The managing director of the Perpetual Education Fund, a rugby coach featured in the movie Forever Strong, a performing arts group founder, a military hero, a foster home director, and two long-time BYU benefactors will be honored during Homecoming 2009.
Receiving Distinguished Service Awards are Richard E. Cook (BS ’52), of Salt Lake City; D. Larry Gelwix (BA ’74), of Salt Lake City; and Dagny J. Merrill (BS ’63), of Shingle Springs, Calif. The Young Alumni Distinguished Service Award recipient is Derek J. O’Malley (BA ’96), of Monterey, Calif. Amanda DeLange (BS ’96), of Xi’an, China, is the Service to Family awardee, and David G. and Marsha K. Derrick, of Farmington, Utah, will receive the Honorary Alumni Award.
Cook is the managing director of the Perpetual Education Fund for The Church of Jesus Christ of Latter-day Saints. For eight years he has directed the program, which has assisted about 35,000 people with loans for education leading to employment. A former top financial executive at Ford Motor Co., Cook is a member of the National Advisory Council of the Marriott School of Management. Because of his influence, the Marriott School named a lecture hall in the Tanner Building the “Ford Room.” Cook funded the Ford/Cook Professorship and contributed significantly to the Cardon International Sponsorship program, which brings international graduate students to BYU.
Gelwix is often heard on Utah radio and television as the Getaway Guru who highlights travel specials. The owner of a successful travel agency in Bountiful, Utah, Gelwix has actually received more attention for his volunteer work after his day job. He has coached Highland High School rugby for almost 34 of his 59 years. He uses rugby as the vehicle to raise more than championship teams. His focus is championship boys, but his win-loss record going into the 2009 season is 379 wins and nine losses. Gelwix’s success has led to media interviews around the world, and true stories of his players were woven into a recent movie called Forever Strong.
Merrill is the founder of Performing Groups for Youth (PGY), an extensive singing, acting, and dancing program for youngsters from ages 3 to 20. She organized the program 30 years ago and has never received payment or compensation. PGY offers scholarships to children who could not otherwise afford to pay the modest tuitions. Her groups perform extensively, and Merrill and her husband take the teams across the world. In 2002 she founded Marble Valley Private School, under the auspices of the nonprofit Educational Foundation, a program for youth that offers education based on Judeo-Christian values.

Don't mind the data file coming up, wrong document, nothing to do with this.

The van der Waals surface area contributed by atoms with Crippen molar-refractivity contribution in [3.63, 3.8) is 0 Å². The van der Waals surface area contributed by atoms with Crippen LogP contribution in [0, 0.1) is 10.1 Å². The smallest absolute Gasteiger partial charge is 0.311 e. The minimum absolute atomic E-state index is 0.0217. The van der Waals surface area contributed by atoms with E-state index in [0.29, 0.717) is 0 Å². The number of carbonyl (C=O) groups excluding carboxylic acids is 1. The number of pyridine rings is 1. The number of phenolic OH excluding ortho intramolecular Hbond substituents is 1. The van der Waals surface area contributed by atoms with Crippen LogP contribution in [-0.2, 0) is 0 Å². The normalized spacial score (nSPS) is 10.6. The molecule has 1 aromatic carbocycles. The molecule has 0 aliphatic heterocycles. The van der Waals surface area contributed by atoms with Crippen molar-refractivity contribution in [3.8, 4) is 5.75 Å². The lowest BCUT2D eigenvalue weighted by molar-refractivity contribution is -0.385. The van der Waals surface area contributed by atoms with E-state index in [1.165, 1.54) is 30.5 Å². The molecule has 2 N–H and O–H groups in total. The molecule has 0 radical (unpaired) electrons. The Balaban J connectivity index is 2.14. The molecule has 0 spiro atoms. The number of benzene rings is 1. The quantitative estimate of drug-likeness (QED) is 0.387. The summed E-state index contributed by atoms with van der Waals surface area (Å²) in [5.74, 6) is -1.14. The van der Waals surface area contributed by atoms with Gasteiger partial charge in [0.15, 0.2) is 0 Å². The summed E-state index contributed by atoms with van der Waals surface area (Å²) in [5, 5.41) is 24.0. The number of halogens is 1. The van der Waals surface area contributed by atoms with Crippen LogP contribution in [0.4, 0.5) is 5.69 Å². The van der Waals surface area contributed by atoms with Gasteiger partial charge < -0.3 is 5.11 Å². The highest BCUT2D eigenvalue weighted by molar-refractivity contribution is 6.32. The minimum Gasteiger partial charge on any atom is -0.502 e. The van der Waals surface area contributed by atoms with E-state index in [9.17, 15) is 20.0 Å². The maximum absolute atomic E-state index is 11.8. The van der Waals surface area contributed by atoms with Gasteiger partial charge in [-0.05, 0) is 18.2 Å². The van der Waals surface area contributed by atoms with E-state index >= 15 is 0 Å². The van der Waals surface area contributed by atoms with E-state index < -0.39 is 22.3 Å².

O’Malley is an Air Force major and F-16 pilot who planned and flew in the initial “shock and awe” campaign of Operation Iraqi Freedom. For his combat actions, he was awarded the Distinguished Flying Cross with a Valor device for heroism. Following his combat deployment, he attended the U.S. Air Force Weapons School, where he was a distinguished graduate and recipient of the Flying Award. He later returned as an instructor and earned six outstanding instructor awards. In March 2009 he received the Anthony C. Shine award from the Air Force, an annual honor for one fighter pilot for outstanding contributions to the community and for proficiency in a fighter aircraft. He was recently selected to the initial cadre for the F-35, the Air Force’s newest fighter.
DeLange has run the Starfish Foster Home in China for several years and currently has responsibility for 46 babies. Most of them have health defects and have been abandoned by their parents. DeLange provides a home and raises money so they can have surgeries for such problems as heart defects, cleft palates, and spina bifida. These surgeries raise the children’s chances of being adopted. She has been able to facilitate the adoption of 20 babies. Additionally, she is working with the Shaanxi Provincial Red Cross in arranging medical missions so specialists can offer care to the babies in China.
The Derricks have been great friends to BYU, particularly to the physics and astronomy program and the College of Physical and Mathematical Sciences. Fifteen years ago they donated a large telescope for the Eyring Science Center. They followed this gift with a research-quality telescope, and the two instruments have led to BYU’s recognition as one of the best schools in the United States for teaching astronomical research techniques. Additionally, the Derricks provided funding for the planetarium, which elevated astronomy education significantly.